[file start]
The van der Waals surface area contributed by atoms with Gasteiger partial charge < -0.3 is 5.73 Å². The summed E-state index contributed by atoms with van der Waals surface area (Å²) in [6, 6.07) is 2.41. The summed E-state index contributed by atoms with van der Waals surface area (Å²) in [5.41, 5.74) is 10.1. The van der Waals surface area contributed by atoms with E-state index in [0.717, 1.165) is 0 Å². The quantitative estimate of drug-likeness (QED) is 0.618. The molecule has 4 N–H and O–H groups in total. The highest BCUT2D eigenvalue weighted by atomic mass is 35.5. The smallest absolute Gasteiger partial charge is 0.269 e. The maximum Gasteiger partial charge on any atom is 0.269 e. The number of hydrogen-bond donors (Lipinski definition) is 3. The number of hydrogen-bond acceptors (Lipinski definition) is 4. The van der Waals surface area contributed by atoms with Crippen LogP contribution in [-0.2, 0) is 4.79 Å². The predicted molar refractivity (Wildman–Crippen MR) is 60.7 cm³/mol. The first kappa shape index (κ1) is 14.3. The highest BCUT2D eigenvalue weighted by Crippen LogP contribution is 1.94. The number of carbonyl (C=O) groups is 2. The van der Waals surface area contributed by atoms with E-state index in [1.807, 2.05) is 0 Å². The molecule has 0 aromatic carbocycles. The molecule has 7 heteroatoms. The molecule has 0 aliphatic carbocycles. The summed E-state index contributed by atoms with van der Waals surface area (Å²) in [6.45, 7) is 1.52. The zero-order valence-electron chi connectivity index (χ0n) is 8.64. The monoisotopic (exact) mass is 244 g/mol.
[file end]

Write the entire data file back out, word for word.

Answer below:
The van der Waals surface area contributed by atoms with Gasteiger partial charge < -0.3 is 5.73 Å². The summed E-state index contributed by atoms with van der Waals surface area (Å²) in [6, 6.07) is 2.41. The summed E-state index contributed by atoms with van der Waals surface area (Å²) in [5.41, 5.74) is 10.1. The van der Waals surface area contributed by atoms with E-state index in [0.717, 1.165) is 0 Å². The quantitative estimate of drug-likeness (QED) is 0.618. The molecule has 4 N–H and O–H groups in total. The highest BCUT2D eigenvalue weighted by atomic mass is 35.5. The smallest absolute Gasteiger partial charge is 0.269 e. The maximum Gasteiger partial charge on any atom is 0.269 e. The number of hydrogen-bond donors (Lipinski definition) is 3. The number of hydrogen-bond acceptors (Lipinski definition) is 4. The van der Waals surface area contributed by atoms with Crippen LogP contribution in [-0.2, 0) is 4.79 Å². The predicted molar refractivity (Wildman–Crippen MR) is 60.7 cm³/mol. The first kappa shape index (κ1) is 14.3. The highest BCUT2D eigenvalue weighted by Crippen LogP contribution is 1.94. The number of carbonyl (C=O) groups is 2. The van der Waals surface area contributed by atoms with E-state index in [1.807, 2.05) is 0 Å². The molecule has 0 aromatic carbocycles. The molecule has 7 heteroatoms. The molecule has 0 aliphatic carbocycles. The summed E-state index contributed by atoms with van der Waals surface area (Å²) in [6.45, 7) is 1.52. The zero-order valence-electron chi connectivity index (χ0n) is 8.64. The monoisotopic (exact) mass is 244 g/mol.